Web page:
• SOME KID FELL AND TRIPPED IN FRONT OF MY SHOES

  • AND NOTICED THEM.

  • HE POINTED IT OUT AND LAUGHED,

  • AND THAT'S WHEN IT HIT ME REALLY HARD, LIKE,

  • I'M ACTUALLY POORER THAN I THOUGHT.

  • HOW'S YOUR FIRST SEMESTER OF COLLEGE BEEN?

  • THINGS ARE GREAT.

  • I JUST THINK ABOUT IT, LIKE, BEING THE FIRST ONE

  • TO GO TO COLLEGE IN MY WHOLE FAMILY OF OVER 50 OF US.

  • THAT'S MY BIGGEST MOTIVATION.

  • I'M REALLY PROUD OF YOU THAT YOU WENT THIS FAR,

  • AND I JUST WANT TO HAVE YOU COME BACK IN LIKE, TEN YEARS,

  • DRESSED REALLY SHARP, YOU KNOW...

  • NOE: AND NICE SHOES.

  • ALEX: WITH A SUIT AND NICE SHOES AND FINALLY HAVE A PAIR OF SHOES

  • THAT YOU HAVEN'T PAINTED,

  • AND I WANT YOU TO GET EVERYTHING YOU'VE EVER WANTED.

  • [INSTRUMENTAL MUSIC]

  • I ALWAYS HAVE A NOTECARD IN MY POCKET THAT TELLS ME

  • WHAT THE DATE IS AND I HAVE TO WRITE DOWN WHEN I EAT MEALS,

  • BECAUSE SOMETIMES I MIGHT EAT LUNCH THREE TIMES

  • BECAUSE I DON'T REMEMBER THAT I ATE ALREADY.

  • THE DOCTORS SAY THE BRAIN CAN

  • CONTINUE HEALING UP TO TWO YEARS,

  • BUT WHATEVER IS NOT BACK BY THAT POINT

  • IS NOT LIKELY TO EVER COME BACK.

  • SO YOU HAD YOUR SURGERY IN NOVEMBER OF 2008, RIGHT?

  • RIGHT.

  • AND SO, I'M GONNA HAVE TO LIVE THE REST OF MY LIFE THIS WAY.

  • AND THE THING THAT SCARES ME THE MOST IS LIKE,

  • THE THOUGHT THAT I WILL WAKE UP ONE DAY

  • AND I'LL BE 80 YEARS OLD

  • AND I WON'T REMEMBER THE LAST 40 YEARS OF MY LIFE.

  • YASIR: DO YOU REMEMBER WHEN YOU FIRST CAME OUT OF SURGERY?

  • GWEN: I KNOW THAT I USED TO ALWAYS THINK

  • THAT I WAS IN SAN FRANCISCO. (LAUGHS)

  • YASIR: WHAT ARE THOSE THINGS CALLED?

  • DO YOU REMEMBER?

  • GWEN: CONFABULATIONS? YEAH.

  • DO YOU REMEMBER ANOTHER CONFABULATION

  • THAT I USED TO HAVE?

  • YASIR: YOU USED TO THINK

  • THAT YOUR CO-WORKER BARBARA WAS YOUR MOM.

  • GWEN: (LAUGHS) THAT'S RIGHT.

  • YASIR: EVEN THOUGH SHE'S A COMPLETELY DIFFERENT RACE THAN YOU.

  • GWEN: (LAUGHS) THAT'S FUNNY, YEAH.

  • THERE WAS ONE POINT WHERE YOU WERE CONFUSED

  • BECAUSE YOU THOUGHT WE HAD BROKEN UP.

  • AND I WOULD ASK YOU LIKE,

  • "WHY DO YOU THINK YOU'RE STAYING AT MY PLACE?"

  • YOU'RE LIKE, "WELL, WE'RE JUST COOL LIKE THAT."

  • (LAUGHS) YEAH, SORRY ABOUT THAT.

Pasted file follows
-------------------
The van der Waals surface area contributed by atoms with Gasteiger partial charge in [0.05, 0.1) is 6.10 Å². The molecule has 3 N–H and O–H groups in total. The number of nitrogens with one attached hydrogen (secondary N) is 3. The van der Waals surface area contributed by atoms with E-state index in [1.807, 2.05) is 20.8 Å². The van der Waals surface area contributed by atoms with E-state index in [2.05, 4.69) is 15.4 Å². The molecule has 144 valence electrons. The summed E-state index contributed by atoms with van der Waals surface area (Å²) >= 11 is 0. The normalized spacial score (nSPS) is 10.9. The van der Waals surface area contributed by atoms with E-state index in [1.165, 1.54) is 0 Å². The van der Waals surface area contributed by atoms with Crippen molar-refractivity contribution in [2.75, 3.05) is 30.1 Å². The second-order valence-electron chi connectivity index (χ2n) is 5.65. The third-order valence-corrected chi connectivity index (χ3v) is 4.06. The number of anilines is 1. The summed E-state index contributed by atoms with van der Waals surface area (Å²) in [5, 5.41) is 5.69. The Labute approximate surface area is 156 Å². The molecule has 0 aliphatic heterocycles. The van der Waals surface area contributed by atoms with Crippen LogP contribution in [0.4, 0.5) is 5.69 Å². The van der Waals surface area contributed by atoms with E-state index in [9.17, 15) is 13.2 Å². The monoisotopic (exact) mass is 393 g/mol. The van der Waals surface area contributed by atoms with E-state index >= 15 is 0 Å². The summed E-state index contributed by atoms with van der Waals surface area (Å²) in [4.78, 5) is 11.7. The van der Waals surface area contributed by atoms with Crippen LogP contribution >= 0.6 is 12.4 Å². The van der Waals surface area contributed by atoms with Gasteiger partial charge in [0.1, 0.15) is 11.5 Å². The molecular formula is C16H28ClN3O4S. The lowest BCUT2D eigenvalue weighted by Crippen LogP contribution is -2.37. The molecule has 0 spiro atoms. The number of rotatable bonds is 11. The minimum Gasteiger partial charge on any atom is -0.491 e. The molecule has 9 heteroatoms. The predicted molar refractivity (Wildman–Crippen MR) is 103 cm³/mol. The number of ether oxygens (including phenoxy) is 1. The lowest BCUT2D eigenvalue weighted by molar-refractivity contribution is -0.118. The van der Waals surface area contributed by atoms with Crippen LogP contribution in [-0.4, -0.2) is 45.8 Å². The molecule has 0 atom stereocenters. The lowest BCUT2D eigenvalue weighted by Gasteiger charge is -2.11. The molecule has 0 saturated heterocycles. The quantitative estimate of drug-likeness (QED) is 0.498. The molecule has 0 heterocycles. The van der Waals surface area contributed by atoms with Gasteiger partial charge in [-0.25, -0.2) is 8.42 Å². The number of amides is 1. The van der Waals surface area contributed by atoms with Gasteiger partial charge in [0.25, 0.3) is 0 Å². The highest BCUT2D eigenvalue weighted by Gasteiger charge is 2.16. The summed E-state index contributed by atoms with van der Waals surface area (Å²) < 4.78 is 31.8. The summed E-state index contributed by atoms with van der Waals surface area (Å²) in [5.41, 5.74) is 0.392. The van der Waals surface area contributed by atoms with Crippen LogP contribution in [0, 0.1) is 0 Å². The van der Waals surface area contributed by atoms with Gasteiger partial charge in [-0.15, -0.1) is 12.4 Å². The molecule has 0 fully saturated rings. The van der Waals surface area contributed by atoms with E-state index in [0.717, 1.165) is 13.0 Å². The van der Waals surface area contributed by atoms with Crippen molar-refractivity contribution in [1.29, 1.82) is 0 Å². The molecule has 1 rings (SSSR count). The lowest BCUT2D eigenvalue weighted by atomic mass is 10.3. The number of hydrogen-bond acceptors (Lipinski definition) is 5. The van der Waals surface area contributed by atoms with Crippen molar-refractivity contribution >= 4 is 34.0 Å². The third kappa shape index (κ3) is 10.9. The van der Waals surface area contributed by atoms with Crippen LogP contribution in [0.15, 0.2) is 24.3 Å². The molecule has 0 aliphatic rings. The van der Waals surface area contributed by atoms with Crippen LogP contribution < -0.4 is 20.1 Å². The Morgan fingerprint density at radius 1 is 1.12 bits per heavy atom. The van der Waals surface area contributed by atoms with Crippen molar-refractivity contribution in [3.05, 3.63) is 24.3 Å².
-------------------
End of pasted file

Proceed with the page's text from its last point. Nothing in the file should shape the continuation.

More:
• THAT'S ALRIGHT.

  • AND AFTER ALL YOU'VE BEEN DOING FOR ME.

  • THANKFULLY YOU GOT OVER THAT.

  • I'M THANKFUL FOR THAT AS WELL.

  • SO IS THERE ANY POSITIVE THINGS THAT HAVE COME

  • OUT OF LOSING YOUR MEMORY, WHEN YOU LOOK BACK ON IT?

  • WELL, I RAN THE NEW YORK CITY MARATHON WITH YOU,

  • MY BOYFRIEND, AND ONE OF THE THINGS THAT I ASKED YOU

  • WAS TO HELP ME AS A TRICK TO NOT LET ME LOOK

  • AT ANY OF THE MILE MARKERS ALONG THE WAY.

  • AND IF I ASKED YOU HOW LONG WE'D BEEN RUNNING,

  • TO ALWAYS TELL ME 10 OR 15 MINUTES. (LAUGHS)

  • AND IT REALLY WORKED LIKE A CHARM.

  • YASIR: YEAH.

  • GWEN: AND WHEN WE GOT TO THE END,

  • YOU AND I ARE RUNNING ACROSS THE FINISH LINE,

  • AND AS IF ON CUE, I STARTED CRYING MY EYES OUT,

  • I WAS SO HAPPY.

  • YOU KNOW, I HAVE SPENT A LOT OF DAYS

  • SINCE MY INJURY COMPARING MYSELF TO WHAT I USED TO BE

  • AND FEELING SAD ABOUT THE THINGS THAT I'VE LOST,

  • BUT DOING THE MARATHON SHOWS ME

  • THAT I STILL HAVE A LOT LEFT IN ME.

  • [INSTRUMENTAL MUSIC]

  • MY DADDY WAS ELECTED MAYOR TWICE

  • AND I USED TO WALK DOWN THE STREETS HOLDING HIS HAND.

  • EVERYBODY'D STOP AND PET ME ON THE HEAD AND SAID,

  • "HOW YOU DOIN', LITTLE MAYOR?" (LAUGHS)

  • YEAH, I HAD A WONDERFUL DADDY.

  • AND WHEN I WAS ABOUT 14, HE SAID, "SON, LOOK,

  • YOU COME FROM A LONG LINE OF CHRONIC ALCOHOLICS.

  • I'M AN ALCOHOLIC JUST WAITING FOR THE FIRST DRINK

  • AND I REFUSE TO TAKE IT."

  • HE SAID, "IF YOU DO, YOU'LL GET AWAY WITH